...early, like you, don't really know whatyour culture is like. I think company culture is huge, is a big part of ofgrowth, and you know: We've been really lucky that we've been doing that fornow the past year that now things like what's happening in the world todaywith the pendemic Arsho, totally fine, like they're, just like cool colas, acucumber like they're like not phased by any of it, because they already knowwhere we were financially. They know what our plans were. They know howscrappy and how like thin or you know thin. We can go oi they to. I thinkthat being transparent. I think that's something we should have done a lotearlier into the culture got it so so that's you know, that's amistake right. So that's something that you turned around you've fixed it. Youknow I've I've been at companies who are both non transparent and hypertransparent. I can say that the latter is is absolutely better and so greatgreat to see that that was a change that you made. You know on the flipsideof a mistake like, as you look back on this journey and you think wow. Therearen't a lot of companies that BOOTSTRAPP to aid figures. What'ssomething that swag up did that you're like wow? That was a huge point innailing this journey. What was what was something? That's stuck out to you asbeing a huge wind for you guys. I mean, I think we just like. I think we justsurrounded ourselves with really great people, everyone we brought on board, Imean Michael founded the company, and then he brought me on to do themarketing and and figure out the technology, and when we brought on ourCitio da Khu, I've worked in with various different start. UPS In my past,I think that really changed the company. I think you know it's it's really aboutfinding where your weaknesses are and bringing in the right people the rightplayers in place as as quickly as possible. A we've we've been reallylucky in in being able to to identify that. I think that's definitely. One ofmy one of my strong suits is just likerecruiting the right people when we...

...need them like just having the rightpuls on that you can afford to get a lot of thingswrong if you get great people so that that's sort of always been my Montrasas long as I can find strong employees like, I can screw up a bunch of stuffand as long as I have really smart people in my business, then I'm withyou it'd be interesting to learn. How are you guys changing to brace for thecobed nineteen impact? Has that had a major impact on on your business?Absolutely I mean every, I think everyone has you know whatever playbookyou had thirty days ago, two months ago, like that, just completely went out thewindow. It's allowed us to kind of think differently about our product andhonestly, like I think, as a marketer like this is the most exciting time forme, because it now pushes me to think outside of the box. Think a lot morecreatively, so we've really changed the way we position our product to kind offigure out like what are some solves, that our product does for our clients,we're also seeing that were now attracting different type of clientsthat we weren't before so we're we're. Shifting with you know what is going onaround us, I mean now everyone's more into this virtual world, it's kind oftrends that were already happening. I think this situation kind ofascelerated that Ou know people were already doing virtual, even since I've,but now we're kindo like forced to so we've kind of positioned ourselves. Soline with that, and you know, create, have swag kind of be part of thatvirtual experience and not just have it. Have people just stare at theircomputer like it would be so much nicer if everyone's sharing the same coffeethe same you know I tems, you know, there's ways to kind of humanize thatusing swag and we've been building the technology that couldn't integrate withthose type of platforms. To do that, it's great. Do you think that thatswagup is is able to be Nimble? You know situations like this because ofthe fact that your bootsdrap do you think, there's like a nnimble miss, Iguess, for lack of a better term. That...

...comes with that. Yes, absolutely I meanwhen you're in a STARTUB, you Y, you just change things all the time and ourteams used to that I mean. Sometimes we just like all right we're going to testthis today and you can you know we don't have to go through all thesethings like it, and if anyone from our team has an idea like oh can we testlike this type of Campain d? It's like all right, write it up. Let's put thisemail through this. You know email list and let's send it out as see what itperforms like. So we're we're just able to move so much faster whereas like ifyou have a company that has all these you know, departments and and things itjust it's just a lot slower. You have to go through so many people, it's great y. You heard it here ifyou're in New York, New Jersey, swag up is, is a place to go. If you're nimbleand you have good culture and you by ind the missions, so you're heardingfrom Hol Helen- we're we're kind of nearing the end of our time heretogether today, which means there's time for this one more segment that welove to do, and it's called quickfire five and it's just simply fivequestions where we get these top of mind: real answers from executiverevenue leaders like yourself, you're ready. Yes, let's do it awesome. Whatis a book that Changed Your Life? I love the giving tree and I knowbaslic whenever people ask meTheys like the giving tree. Unlike honestly, yes like there are so manylife lessons from that, not just personally but like even in business. Ithink that it teaches you to be selfless in that book, and that issomething as a leader you have to one thousand percent be selfless and as amarketer, it just teaches you to constantly listen to your customer andfigure out solutions for them and you know adopt your product to what peopleactually need. So I think that books- just like it's so simple, but ithonestly has a lot of trait that you can apply to business love it marketers and leaders runningout grabbing the giving tree love it. I...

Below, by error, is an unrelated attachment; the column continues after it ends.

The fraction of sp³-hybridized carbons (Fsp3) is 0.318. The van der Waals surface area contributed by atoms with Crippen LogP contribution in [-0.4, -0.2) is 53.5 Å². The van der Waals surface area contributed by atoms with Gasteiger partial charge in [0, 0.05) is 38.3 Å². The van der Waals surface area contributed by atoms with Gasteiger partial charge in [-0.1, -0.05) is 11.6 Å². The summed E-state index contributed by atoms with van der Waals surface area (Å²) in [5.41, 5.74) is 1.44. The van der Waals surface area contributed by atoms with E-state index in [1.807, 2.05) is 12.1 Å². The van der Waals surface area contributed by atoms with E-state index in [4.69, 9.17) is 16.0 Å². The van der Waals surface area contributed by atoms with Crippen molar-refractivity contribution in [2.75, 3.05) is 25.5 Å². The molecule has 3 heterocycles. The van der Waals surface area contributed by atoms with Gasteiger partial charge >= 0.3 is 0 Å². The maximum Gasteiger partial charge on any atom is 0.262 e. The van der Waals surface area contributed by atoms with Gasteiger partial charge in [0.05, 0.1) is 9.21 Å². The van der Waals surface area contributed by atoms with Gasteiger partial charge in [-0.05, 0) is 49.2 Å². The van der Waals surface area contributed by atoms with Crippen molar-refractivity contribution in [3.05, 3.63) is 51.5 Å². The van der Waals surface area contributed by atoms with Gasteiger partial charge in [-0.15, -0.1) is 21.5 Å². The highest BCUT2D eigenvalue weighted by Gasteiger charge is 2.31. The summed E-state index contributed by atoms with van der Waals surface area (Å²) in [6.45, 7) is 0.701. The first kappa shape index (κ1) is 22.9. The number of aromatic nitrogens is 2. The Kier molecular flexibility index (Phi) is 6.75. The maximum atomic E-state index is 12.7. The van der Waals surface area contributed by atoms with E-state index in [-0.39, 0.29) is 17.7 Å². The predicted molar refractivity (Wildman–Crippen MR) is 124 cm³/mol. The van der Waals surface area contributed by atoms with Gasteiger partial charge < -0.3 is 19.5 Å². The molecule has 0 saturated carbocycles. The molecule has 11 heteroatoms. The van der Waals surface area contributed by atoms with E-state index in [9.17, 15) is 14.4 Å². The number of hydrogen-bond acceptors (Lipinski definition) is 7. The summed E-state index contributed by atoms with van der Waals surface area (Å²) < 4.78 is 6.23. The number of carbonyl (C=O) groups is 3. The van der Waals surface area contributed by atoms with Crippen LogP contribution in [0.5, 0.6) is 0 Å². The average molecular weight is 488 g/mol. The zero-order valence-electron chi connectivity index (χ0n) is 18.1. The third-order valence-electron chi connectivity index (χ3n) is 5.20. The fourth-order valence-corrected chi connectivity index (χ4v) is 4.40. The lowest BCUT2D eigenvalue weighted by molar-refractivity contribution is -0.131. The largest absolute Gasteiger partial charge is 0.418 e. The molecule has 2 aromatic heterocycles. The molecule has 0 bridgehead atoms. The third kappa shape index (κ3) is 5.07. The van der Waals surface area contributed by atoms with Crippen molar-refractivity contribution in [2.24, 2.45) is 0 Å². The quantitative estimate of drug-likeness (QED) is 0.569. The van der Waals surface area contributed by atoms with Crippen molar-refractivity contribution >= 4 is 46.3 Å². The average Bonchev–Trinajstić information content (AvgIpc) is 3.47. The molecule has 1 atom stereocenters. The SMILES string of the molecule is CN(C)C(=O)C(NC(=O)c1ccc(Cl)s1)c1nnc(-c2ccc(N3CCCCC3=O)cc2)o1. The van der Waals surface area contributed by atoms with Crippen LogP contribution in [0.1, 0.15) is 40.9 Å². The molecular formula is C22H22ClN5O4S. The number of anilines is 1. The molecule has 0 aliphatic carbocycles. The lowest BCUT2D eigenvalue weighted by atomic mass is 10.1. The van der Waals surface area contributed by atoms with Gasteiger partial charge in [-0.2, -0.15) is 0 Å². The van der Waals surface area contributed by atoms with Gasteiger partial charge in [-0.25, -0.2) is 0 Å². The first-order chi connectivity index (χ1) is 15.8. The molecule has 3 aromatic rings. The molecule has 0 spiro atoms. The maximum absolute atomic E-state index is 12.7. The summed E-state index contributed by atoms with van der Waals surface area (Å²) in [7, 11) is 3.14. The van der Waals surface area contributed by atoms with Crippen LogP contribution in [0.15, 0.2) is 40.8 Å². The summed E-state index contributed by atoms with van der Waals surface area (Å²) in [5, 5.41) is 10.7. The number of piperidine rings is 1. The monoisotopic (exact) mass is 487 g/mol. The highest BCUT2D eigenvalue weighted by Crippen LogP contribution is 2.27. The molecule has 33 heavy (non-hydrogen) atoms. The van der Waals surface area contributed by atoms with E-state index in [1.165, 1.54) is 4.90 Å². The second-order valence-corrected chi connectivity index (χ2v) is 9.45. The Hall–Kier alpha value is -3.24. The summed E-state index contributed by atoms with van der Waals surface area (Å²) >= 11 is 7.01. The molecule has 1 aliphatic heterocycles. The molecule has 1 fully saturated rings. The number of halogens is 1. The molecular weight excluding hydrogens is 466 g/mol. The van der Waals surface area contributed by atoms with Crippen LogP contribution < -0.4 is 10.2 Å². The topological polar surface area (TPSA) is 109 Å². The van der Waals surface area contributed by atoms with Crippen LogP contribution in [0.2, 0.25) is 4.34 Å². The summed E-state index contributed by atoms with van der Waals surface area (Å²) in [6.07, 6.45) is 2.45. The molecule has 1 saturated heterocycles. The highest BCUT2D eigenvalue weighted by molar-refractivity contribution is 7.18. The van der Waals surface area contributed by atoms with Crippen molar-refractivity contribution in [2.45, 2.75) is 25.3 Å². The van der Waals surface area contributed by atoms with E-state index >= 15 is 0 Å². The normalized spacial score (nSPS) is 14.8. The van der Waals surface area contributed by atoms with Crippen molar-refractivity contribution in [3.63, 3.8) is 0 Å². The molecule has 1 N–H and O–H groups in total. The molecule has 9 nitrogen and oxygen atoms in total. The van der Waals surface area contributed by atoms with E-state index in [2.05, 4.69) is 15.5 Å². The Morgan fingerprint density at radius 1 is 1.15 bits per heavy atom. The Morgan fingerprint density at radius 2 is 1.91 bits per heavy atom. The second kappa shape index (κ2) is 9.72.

...think I like to think that that all ofus are world class and something regardless of how small or Nice, thatthing is. What is something t at that Helen is world classom Eah I mean Iside from marketing. I guess I would say that I'm I've developed a a reallygreat talent of recruiting, and I think that is super supervaluable isunderstanding the type of people you need and the talent you need to bringon to scale a company. Everyone has a controversial perspective on businesstoday. What's yours, you don't need a v C to start your idea id we s say: they're like I need to go,run out and raise money. I'm like why go test your products come back. That's great! That's great! What itwhahas been the most besides this amazing time that you've had with metoday what has been the most valuable part or experience of the revenuecollective community for you so far, I I absolutely I just love the entirecommunity, but I really love that I've now become the monorator for the thewomen of R C and have been creating some happy hours for the ladies of URCto be able to just openly communicate. I think that's something that for womenwe just don't really prioritize networking with each other, so I'mreally excited to kind of take that initiative and and create theseexperiences. We just had one last week and it was great it so anything that'sgreat if you're, if you're a woman in th in the revenue collective reach outto Hellen, if you're not a part of that yet and getting born. Lastly, what isyour guiding principle in life? What is what is your life's motto? I would say: People Love People thatlove themselves and I'm a big big proponent of of that. What you put outin the world is what you're going to get, and you know if you can't love whoyou are people aren't going to really...

...believe your story. Love it love it Helen. It is. It hasbeen a wonderful time having you on the show, tell everyone how they can get incontact with you. I mean they can find me on on SLA,Helen Ranken and Y C, where they can email me at Helenet, swag up docomGreat Helen. It has been wonderful. Have you on the show, really appreciateyour time and best of luck with Swagup, as you continue to boottrap, tohopefully nine figures, we're on our way, ont think so much tor.